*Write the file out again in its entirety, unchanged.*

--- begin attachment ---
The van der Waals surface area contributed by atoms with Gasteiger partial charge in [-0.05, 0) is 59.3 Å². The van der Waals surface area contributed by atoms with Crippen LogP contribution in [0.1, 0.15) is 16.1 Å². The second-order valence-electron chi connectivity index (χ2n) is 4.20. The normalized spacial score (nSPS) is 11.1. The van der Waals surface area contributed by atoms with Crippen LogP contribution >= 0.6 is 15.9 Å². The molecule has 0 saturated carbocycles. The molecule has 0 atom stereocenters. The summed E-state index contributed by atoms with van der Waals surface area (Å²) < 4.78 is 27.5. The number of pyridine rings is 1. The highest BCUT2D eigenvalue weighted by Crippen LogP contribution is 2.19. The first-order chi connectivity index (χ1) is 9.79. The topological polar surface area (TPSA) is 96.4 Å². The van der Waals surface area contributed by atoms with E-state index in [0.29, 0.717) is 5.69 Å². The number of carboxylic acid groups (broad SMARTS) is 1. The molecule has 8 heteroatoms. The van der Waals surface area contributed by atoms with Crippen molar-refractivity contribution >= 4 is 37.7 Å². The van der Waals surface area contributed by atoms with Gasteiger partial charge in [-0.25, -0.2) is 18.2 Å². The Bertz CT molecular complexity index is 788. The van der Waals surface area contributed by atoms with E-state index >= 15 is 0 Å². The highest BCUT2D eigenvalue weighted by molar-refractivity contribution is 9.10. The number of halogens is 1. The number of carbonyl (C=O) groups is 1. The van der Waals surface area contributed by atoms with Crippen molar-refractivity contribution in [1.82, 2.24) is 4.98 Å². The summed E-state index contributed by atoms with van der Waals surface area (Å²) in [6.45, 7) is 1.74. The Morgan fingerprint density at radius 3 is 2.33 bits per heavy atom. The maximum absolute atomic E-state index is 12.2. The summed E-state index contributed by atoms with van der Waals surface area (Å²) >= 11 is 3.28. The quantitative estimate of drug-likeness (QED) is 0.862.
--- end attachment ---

The van der Waals surface area contributed by atoms with Gasteiger partial charge in [-0.05, 0) is 59.3 Å². The van der Waals surface area contributed by atoms with Crippen LogP contribution in [0.1, 0.15) is 16.1 Å². The second-order valence-electron chi connectivity index (χ2n) is 4.20. The normalized spacial score (nSPS) is 11.1. The van der Waals surface area contributed by atoms with Crippen LogP contribution >= 0.6 is 15.9 Å². The molecule has 0 saturated carbocycles. The molecule has 0 atom stereocenters. The summed E-state index contributed by atoms with van der Waals surface area (Å²) < 4.78 is 27.5. The number of pyridine rings is 1. The highest BCUT2D eigenvalue weighted by Crippen LogP contribution is 2.19. The first-order chi connectivity index (χ1) is 9.79. The topological polar surface area (TPSA) is 96.4 Å². The van der Waals surface area contributed by atoms with E-state index in [0.29, 0.717) is 5.69 Å². The number of carboxylic acid groups (broad SMARTS) is 1. The molecule has 8 heteroatoms. The van der Waals surface area contributed by atoms with Crippen molar-refractivity contribution >= 4 is 37.7 Å². The van der Waals surface area contributed by atoms with Gasteiger partial charge in [-0.25, -0.2) is 18.2 Å². The Bertz CT molecular complexity index is 788. The van der Waals surface area contributed by atoms with E-state index >= 15 is 0 Å². The highest BCUT2D eigenvalue weighted by molar-refractivity contribution is 9.10. The number of halogens is 1. The number of carbonyl (C=O) groups is 1. The van der Waals surface area contributed by atoms with Crippen molar-refractivity contribution in [1.82, 2.24) is 4.98 Å². The summed E-state index contributed by atoms with van der Waals surface area (Å²) in [6.45, 7) is 1.74. The Morgan fingerprint density at radius 3 is 2.33 bits per heavy atom. The maximum absolute atomic E-state index is 12.2. The summed E-state index contributed by atoms with van der Waals surface area (Å²) >= 11 is 3.28. The quantitative estimate of drug-likeness (QED) is 0.862.